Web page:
"We cannot ignore the impact recent headlines will have on future enrollment,
which has been in decline for some years," Bishop John Gaydos said in a letter
to diocese priests that announced the closure. "With only 27 students this
year, the school was already economically unsustainable. The events of the past
six weeks have only hurried the inevitable.

"I do not relish this decision, but I do think it is best for our diocese," he
said. "It is sad that the end comes in the shadow of scandal, but we must not
let that be the memory of St. Thomas. It has given many young men a solid first
step in their journey to the priesthood. For many more it has provided a unique
and invaluable foundation for their higher education and formation for their
roles in the life of the church."

A few days later, Gaydos said: "I'm very apologetic for the crimes and sins and
maybe how we've handled it. We're concerned the victims themselves did not feel
free to come forward."

The diocese sent a letter to all St. Thomas alumni asking anyone who was abused
to contact the diocese.

The closing saddened many alumni who carried only fond memories of their years
at St. Thomas. Hundreds of boys had attended the seminary and enjoyed their
years there. Most had emerged unscathed. They were now accomplished and
successful - among them lawyers, businessmen, civic leaders and priests.

Some expressed sympathy for the victims and disappointment that the men they
viewed as role models engaged in such abuse. Others refused to believe it.

"Some sort of misunderstanding or inappropriate joke has come back 20 years
later to torture an innocent man," one alumnus wrote in an e-mail to Wegs,
referring to Daly.

Calls for an investigation

In May of this year, Wegs, Cosby, Dixon and two other victims, sent a letter to
St. Thomas alumni and others associated with the school. The letter called on
the Jefferson City Diocese to open the priest personnel files and to
investigate the numerous sex abuse allegations at St. Thomas and how the
diocese responded. The victims believe the diocese shielded several sexual
predators and should have disclosed O'Connell's actions rather than allow him
to be promoted.

Several priests in the Jefferson City Diocese also are pushing for the diocese
to disclose the names of priests guilty of abuse, said the Rev. James Offutt.
Some dioceses under pressure elsewhere have released lists of names of known or
suspected perpetrators.

Offutt was in the same seminary class as O'Connell. Fellow students considered
the bright, popular, affable and outgoing Irishman their "class bishop," or
leader. The revelations about his past devastated classmates, Offutt said.

"One of the things that just kind of boils me and a few other people is the
fact that Bishop McAuliffe, knowing what he did about Tony O'Connell, still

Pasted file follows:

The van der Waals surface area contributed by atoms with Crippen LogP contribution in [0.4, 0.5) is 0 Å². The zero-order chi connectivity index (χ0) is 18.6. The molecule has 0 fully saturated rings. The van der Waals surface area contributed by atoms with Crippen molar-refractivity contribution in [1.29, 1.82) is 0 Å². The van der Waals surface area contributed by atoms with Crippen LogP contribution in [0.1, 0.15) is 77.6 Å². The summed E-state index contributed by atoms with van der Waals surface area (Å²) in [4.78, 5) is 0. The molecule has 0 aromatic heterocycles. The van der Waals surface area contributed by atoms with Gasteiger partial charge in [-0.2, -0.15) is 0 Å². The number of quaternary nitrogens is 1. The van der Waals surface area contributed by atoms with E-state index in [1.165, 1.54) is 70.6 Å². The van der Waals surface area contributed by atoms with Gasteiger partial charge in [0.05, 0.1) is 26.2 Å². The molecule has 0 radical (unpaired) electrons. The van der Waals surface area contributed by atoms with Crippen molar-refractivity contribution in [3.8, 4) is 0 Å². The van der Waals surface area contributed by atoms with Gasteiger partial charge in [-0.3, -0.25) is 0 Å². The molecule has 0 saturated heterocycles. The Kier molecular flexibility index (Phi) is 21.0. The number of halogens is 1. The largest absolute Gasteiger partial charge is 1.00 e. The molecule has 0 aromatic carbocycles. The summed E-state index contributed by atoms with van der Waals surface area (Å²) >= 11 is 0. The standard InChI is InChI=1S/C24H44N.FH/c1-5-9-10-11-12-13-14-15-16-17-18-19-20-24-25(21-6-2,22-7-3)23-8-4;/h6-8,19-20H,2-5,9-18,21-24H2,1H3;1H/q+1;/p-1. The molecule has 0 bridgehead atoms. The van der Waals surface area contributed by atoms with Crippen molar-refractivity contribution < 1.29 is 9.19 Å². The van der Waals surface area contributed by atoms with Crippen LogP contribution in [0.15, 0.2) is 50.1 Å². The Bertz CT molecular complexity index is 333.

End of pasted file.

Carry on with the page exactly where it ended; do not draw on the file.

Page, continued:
promoted him and had him keep on going as a climber in the bishops ranks," said
Offutt, pastor of Holy Spirit Catholic Church in Centralia, Mo.

Offutt said he also sat in with Bishop McAuliffe when he confronted another St.
Thomas faculty member, the Rev. James P. McNally, about allegations made by
former seminarian David Bange that McNally had abused him.

McAuliffe, 83, is living in a nursing home in the Kansas City area and could
not be reached for comment.

This year, as part of a nationwide survey done by a church review panel, the
Jefferson City Diocese reported 69 direct sexual abuse allegations against 27
priests since 1956. The 27 priests, whose names were withheld, represented 6
percent of the priests who served in the diocese, Gaydos said.

"There is no bright side to this sad revelation," Gaydos said in February. "But
I can assure you, once again, that we have no priest in ministry who has ever
had a credible allegation of sexual abuse against them."

As of September, the diocese said it had paid $591,000 in settlements and
assistance to victims.

What the diocese hasn't told anyone is how many children may have been abused,
by whom and how recently. And diocesan officials haven't disclosed the full
extent of the abuse at St. Thomas.

After the seminary scandal became public two years ago, O'Connell resigned, and
another priest accused of abuse, Manus Daly, the school's former rector, was
removed. Yet, the diocese has never told parents, parishioners or the public
about McNally.

Now victims and their families want to know what additional secrets the diocese
may be hiding.

Legal tactics are criticized

The diocese says it has not provided the list of names of those removed from
ministry over allegations of sexual abuse because, until 2002, the criteria
used for removing priests were inconsistent.

"They may not have all been examined in the same light," said church attorney
Bernard Huger. "The bishop is just not going to go back and provide a list."

Gaydos also declined requests for an interview for this series of articles.

"While I would welcome the opportunity to tell you what we as a diocese are
doing to assist those who have been injured and deserving of our assistance, I
cannot risk the greater harm that may be done by breaching their also well
deserved confidentiality," he responded by letter.

He said he regretted any abuse that may have occurred and that the diocese
would continue "to reach out to the victim for healing."

That's a far cry from the tactics used by the Jefferson City Diocese's lawyers,
said Pat Noaker, an attorney with Jeff Anderson & Associates, a law firm in St.
Paul, Minn., that has represented more than 1,000 victims of priest abuse in
more than 40 dioceses.

Noaker, who has represented several of the St. Thomas victims, said the lawyers
representing the Jefferson City Diocese are among the most aggressive in
fighting within the legal system and that they are "downright abusive to
victims."

Huger, who sat in on many of the victim depositions, defended his firm's
actions in representing the church.

"Sometimes it's uncomfortable for people to get direct questions," Huger said.
"But our goal is always to be polite and respectful to the person whose
deposition is being taken. But if people find that the questions make them
uncomfortable and it's hard for them, that's really inevitable in the process
of taking a deposition."

Noaker sees another possible motive. "I expect that it's quite calculated that
they really want people not to take the litigation route and take much less
(money) from the victims' assistance coordinator," he said.

On the other hand, Noaker lauded Sister Ethel Marie Biri, the diocese's
chancellor and victims assistance coordinator, whom he called "among the best